Another source of tension between Turkey and the United States that has been managed well has been the deterioration in Turkey’s relations with Israel. The winter 2008-09 Gaza War alienated the AKP from Israel, and the Israeli military’s killing of nine Turkish citizens when intercepting a Gaza-bound aid flotilla from Turkey in 2010 generated unprecedented strains in the long-standing security alliance between Turkey and Tel Aviv. The tensions ended Turkish-Israeli joint exercises and reduced other forms of military cooperation, depriving Israel of one of its very few military allies in the Middle East. Turks regretted that the U.S. government had not more directly condemned what they perceived as an Israeli act of aggression, especially since one of those killed on the flotilla was an American citizen. Turkish officials seem to understand, however, that U.S. officials were constrained from siding with one ally against the other.
Given this tension between Turkey and the West, it is no wonder that Turkish officials are very buoyant about their relations with Russia. They regularly describe their country’s ties with Russia to be their best ever. They point to their extensive bilateral trade, the millions of Russian tourists who visit Turkey each year, and the strong harmony in Russian and Turkey security interests in the Balkans, Middle East, Afghanistan, and the Black Sea region. Despite some unease in Turkey with Moscow’s repressive counterinsurgency policies in the South Caucasus, Russian security ties with Armenia and conflicts with Georgia, and Russia’s growing military power in Turkey’s neighborhood, many Turkish leaders no longer perceive an imminent military threat from Russia.
One of the few points of division among Turkish government officials and analysts is their competing views regarding future political developments in Central Asia. One group believes that Central Asia is ripe for deep political change. They see the region as the last bastion of one-party authoritarian rule and consider the prospects for its near-term democratization to be high. This first group would also welcome a phenomenon like the Arab Spring in the region since they consider the absence of functioning democracies in most Central Asian countries a significant problem for Turkish entities. For example, they note that, since a single individual or group determines all major policies in a dictatorship, authoritarian governments are prone to make radical changes in policy overnight. In addition, the constraints on most individuals’ ability to access information in authoritarian regimes as well as the legal arbitrariness common in non-democracies present major obstacles to domestic and foreign entrepreneurs seeking to run profitable businesses in these countries.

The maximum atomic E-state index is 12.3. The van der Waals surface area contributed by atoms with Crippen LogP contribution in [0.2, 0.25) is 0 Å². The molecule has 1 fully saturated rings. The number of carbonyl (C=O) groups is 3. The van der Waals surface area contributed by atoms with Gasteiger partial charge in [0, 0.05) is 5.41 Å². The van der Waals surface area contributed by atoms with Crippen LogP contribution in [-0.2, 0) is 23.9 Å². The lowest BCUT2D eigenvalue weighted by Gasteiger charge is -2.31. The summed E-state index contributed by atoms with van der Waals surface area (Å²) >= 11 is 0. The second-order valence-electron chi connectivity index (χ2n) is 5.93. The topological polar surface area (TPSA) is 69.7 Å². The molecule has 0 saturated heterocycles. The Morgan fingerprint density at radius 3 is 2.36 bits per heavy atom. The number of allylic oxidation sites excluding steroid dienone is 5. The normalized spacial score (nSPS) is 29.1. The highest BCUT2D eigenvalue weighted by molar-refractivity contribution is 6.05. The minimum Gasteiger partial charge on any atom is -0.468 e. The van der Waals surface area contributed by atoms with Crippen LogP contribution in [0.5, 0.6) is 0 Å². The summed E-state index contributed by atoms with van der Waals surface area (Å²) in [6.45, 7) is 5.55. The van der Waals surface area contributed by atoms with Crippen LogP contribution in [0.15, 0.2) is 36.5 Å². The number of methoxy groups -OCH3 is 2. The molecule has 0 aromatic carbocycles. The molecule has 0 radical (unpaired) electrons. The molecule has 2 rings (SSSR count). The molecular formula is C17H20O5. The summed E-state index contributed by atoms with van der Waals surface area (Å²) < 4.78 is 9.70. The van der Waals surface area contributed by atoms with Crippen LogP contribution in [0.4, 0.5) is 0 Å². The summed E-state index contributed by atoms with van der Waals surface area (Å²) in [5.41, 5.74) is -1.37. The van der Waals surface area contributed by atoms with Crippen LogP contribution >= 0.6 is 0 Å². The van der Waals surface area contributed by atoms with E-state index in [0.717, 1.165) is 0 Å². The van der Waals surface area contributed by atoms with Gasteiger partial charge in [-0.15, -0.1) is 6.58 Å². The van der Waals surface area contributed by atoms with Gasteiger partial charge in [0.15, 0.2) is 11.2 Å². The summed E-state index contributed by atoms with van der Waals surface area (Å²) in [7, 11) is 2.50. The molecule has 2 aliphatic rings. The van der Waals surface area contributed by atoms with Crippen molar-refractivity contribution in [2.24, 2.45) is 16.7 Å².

But another group of Turkish officials consider the prospects for Central Asia’s near-term democratization to be low because they are more optimistic about these regimes’ ability to withstand the kind of political chaos sweeping through the Arab world. They argue that it would take decades for these countries, whose leaders still consist of people who have overwhelmingly developed their political views during the Soviet period, to abandon their Soviet mentality and adopt Western liberal values. In the view of these Turkish analysts and officials, another constraint on political change in Central Asia is the geographic isolation of these states from other democratic countries as well as their history of authoritarian rule. They argue that Central Asia’s democratization would entail a lengthy process requiring the further political and economic evolution of these countries. Conversely, this second group of Turkish officials fears that efforts to rush Central Asia’s democratization could easily backfire and lead their rulers to adopt even more repressive domestic policies. Instead, they advocate that Western governments focus for now on promoting the rule of law and human rights in Central Asia while hoping that economic development and other modernization trends eventually lead to more democratic governments in the region.